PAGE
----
We picked up a few more groceries for lunches—bread, and juice—at a store called New World before heading back to our campsite for dinner, we decided to cook in our campervan—for the first time actually. We were not keen on cooking in the Turangi holiday park kitchen. It was a bit further from our spot, first of all, and the building was somewhat unkempt and dated, not to mention it creeped us out, on top of being creeped out by a flickering light at the common room building (which we didn’t enter at all). Dinner was tuna, Uncle Ben’s Chinese rice, ramen, cream corn, and toast. Though it was a bit more difficult to cook and clean up in the campervan, we made it work.
Time was passing so differently for us in New Zealand, and it was hard for us to believe that we only had 4 days left at this point. Finally being on the North Island (again actually, since we had arrived in Auckland) was quickly putting it all into perspective. In one regard, it seemed like we had been in New Zealand for a small eternity, but it had all been too short at the same time. We had no work, no regular schedule, less technology time and connectedness, and only campervan-related chores. But we still had plenty to see and do on our agenda before heading home, so we’d have to keep soaking it in. Our trip wasn’t over yet!
Sunday, September 13, 2015
We woke up in our Turangi campground ready for a fully day of hiking in and around Tongariro National Park. We headed back to the same place as yesterday: Whakapapa Village. (Fun fact: “Wh” is pronounced like an “F” in Māori, so to our English speaking ears, Whakapapa sounds funny.)
Clouds were streaming in from the south, so initially we did not see much of Mt. Tongariro or Mt. Ngauruhoe, but they were clearing around Mt. Ruapehu, which was a good sign, but we were glad we got to see the peaks the day before just in case the clouds never cleared.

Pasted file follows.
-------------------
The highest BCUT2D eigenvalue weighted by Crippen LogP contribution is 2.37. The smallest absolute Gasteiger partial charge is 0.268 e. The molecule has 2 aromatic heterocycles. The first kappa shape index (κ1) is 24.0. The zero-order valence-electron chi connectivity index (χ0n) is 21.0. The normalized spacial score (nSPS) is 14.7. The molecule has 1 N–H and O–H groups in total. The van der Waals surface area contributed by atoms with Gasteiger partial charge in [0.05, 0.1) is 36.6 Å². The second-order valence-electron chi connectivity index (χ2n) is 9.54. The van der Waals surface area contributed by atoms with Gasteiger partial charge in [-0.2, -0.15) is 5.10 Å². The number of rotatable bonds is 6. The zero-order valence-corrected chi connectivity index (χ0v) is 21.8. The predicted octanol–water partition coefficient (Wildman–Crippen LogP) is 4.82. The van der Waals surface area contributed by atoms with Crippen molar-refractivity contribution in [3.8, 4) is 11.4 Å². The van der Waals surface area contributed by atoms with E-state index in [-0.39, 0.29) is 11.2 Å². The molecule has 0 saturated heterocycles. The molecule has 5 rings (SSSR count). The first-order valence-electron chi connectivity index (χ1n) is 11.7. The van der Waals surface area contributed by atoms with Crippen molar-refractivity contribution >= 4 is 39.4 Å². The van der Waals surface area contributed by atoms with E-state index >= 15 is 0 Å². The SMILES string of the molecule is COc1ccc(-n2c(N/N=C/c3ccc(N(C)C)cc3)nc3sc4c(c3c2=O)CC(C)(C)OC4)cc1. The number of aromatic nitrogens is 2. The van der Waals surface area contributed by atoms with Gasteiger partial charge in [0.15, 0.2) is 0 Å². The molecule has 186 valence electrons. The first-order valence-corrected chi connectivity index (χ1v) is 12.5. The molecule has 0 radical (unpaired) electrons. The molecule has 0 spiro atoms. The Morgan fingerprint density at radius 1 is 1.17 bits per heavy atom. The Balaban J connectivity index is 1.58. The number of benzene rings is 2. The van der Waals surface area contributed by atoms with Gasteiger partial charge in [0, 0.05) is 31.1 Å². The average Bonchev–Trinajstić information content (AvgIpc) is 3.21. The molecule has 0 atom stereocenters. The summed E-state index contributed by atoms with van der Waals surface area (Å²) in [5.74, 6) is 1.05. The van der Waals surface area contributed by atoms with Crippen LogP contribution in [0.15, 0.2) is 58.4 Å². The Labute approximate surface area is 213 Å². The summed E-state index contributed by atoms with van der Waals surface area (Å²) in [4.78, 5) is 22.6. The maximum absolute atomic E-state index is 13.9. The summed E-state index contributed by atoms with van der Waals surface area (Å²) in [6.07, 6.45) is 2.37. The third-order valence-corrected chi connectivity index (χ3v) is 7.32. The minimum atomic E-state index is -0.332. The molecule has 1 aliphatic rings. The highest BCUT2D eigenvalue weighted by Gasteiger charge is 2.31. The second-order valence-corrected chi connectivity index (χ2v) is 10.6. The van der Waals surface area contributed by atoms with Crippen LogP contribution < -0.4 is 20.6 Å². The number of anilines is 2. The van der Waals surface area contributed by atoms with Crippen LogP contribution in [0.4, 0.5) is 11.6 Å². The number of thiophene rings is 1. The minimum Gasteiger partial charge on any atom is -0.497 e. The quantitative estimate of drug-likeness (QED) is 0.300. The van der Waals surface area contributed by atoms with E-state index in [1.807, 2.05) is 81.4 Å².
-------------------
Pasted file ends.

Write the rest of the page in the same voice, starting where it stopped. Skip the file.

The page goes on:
From Whakapapa Village we started on the Taranaki Falls hike, not too far off the main road. We must have started it in the less typical direction because we saw very few people, if any, hiking the same direction. Most others were going the other way. But since it was all new to us anyway, it didn’t make much of a difference, and we ended up stopping a lot for pictures and turning back to see the view behind us.
The trail leads through a lot of desert scrubland, but a bit surprisingly, a forest, too, which grows along a river and stream that flows from the falls. The Taranaki Falls themselves are not particularly large (larger than what we’re use to seeing at home, of course), but still quite an impressive amount of water, fueled by all the snowmelt from Mt. Ngauruhoe. They stand out like an oasis against the red brown soil and scrub of Tongariro.
By the time we left the falls, the clouds over Mt. Ngauruhoe had disappeared, so we once again had spectacular clear views of the volcanic cone. We turned around many times to snap photos and gaze in wonder at the mountain. Photographing it was actually quite tricky because the white snow on the peaks was so bright and reflective almost all our photos were getting washed out. Altogether, the hike took us 3 hours there and back.
Upon returning to Whakapapa Village, we spent more time in the visitor center and bought some souvenirs, like postcards and a Buller’s Birds of New Zealand book for the family but that we thought Mom would especially like. The park ranger who helped check us out pronounced all the names of the peaks for us. Needless to say, we’d been saying Tongariro, Ngauruhoe, and Ruapehu wrong all along (as we had earlier learned that we initially said Wanaka and Tekapo wrong). It’s hard to transcribe the real pronunciations, but in general, the “g’s” in Tongariro and Ngauruhoe are silent, and the “e” in Ngauruhoe is said a bit like “eh.” [[Ton-ah-ree-ro and Na-rah-ho-eh]] And while we down in Whakapapa Village we had heard loud booms, which is mildly disconcerting since we were literally on top of an area of three volcanoes, but apparently they’re controlled avalanches—another thing the park ranger taught us that day. They have to set of bombs on the ski fields to release the snow so real avalanches don’t happen while skiers are on the slopes. Plus, while the volcanoes are still very much active, the latest eruption was on Mt. Tongariro and was relatively minor, in 2012.